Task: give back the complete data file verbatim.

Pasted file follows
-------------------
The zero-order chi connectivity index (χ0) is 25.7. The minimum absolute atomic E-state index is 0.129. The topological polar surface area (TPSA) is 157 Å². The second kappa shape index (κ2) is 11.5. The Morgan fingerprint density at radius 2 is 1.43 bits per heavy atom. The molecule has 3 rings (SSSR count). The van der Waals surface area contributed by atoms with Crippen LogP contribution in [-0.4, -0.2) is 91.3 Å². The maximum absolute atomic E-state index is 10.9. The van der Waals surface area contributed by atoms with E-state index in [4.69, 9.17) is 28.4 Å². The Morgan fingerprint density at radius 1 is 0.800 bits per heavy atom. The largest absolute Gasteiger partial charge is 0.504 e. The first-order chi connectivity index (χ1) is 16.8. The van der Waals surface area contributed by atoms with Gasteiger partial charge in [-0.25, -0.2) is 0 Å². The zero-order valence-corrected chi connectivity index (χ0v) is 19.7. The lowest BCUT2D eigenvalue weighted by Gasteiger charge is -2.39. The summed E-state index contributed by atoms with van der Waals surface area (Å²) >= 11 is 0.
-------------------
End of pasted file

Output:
The zero-order chi connectivity index (χ0) is 25.7. The minimum absolute atomic E-state index is 0.129. The topological polar surface area (TPSA) is 157 Å². The second kappa shape index (κ2) is 11.5. The Morgan fingerprint density at radius 2 is 1.43 bits per heavy atom. The molecule has 3 rings (SSSR count). The van der Waals surface area contributed by atoms with Crippen LogP contribution in [-0.4, -0.2) is 91.3 Å². The maximum absolute atomic E-state index is 10.9. The van der Waals surface area contributed by atoms with E-state index in [4.69, 9.17) is 28.4 Å². The Morgan fingerprint density at radius 1 is 0.800 bits per heavy atom. The largest absolute Gasteiger partial charge is 0.504 e. The first-order chi connectivity index (χ1) is 16.8. The van der Waals surface area contributed by atoms with Gasteiger partial charge in [-0.25, -0.2) is 0 Å². The zero-order valence-corrected chi connectivity index (χ0v) is 19.7. The lowest BCUT2D eigenvalue weighted by Gasteiger charge is -2.39. The summed E-state index contributed by atoms with van der Waals surface area (Å²) >= 11 is 0.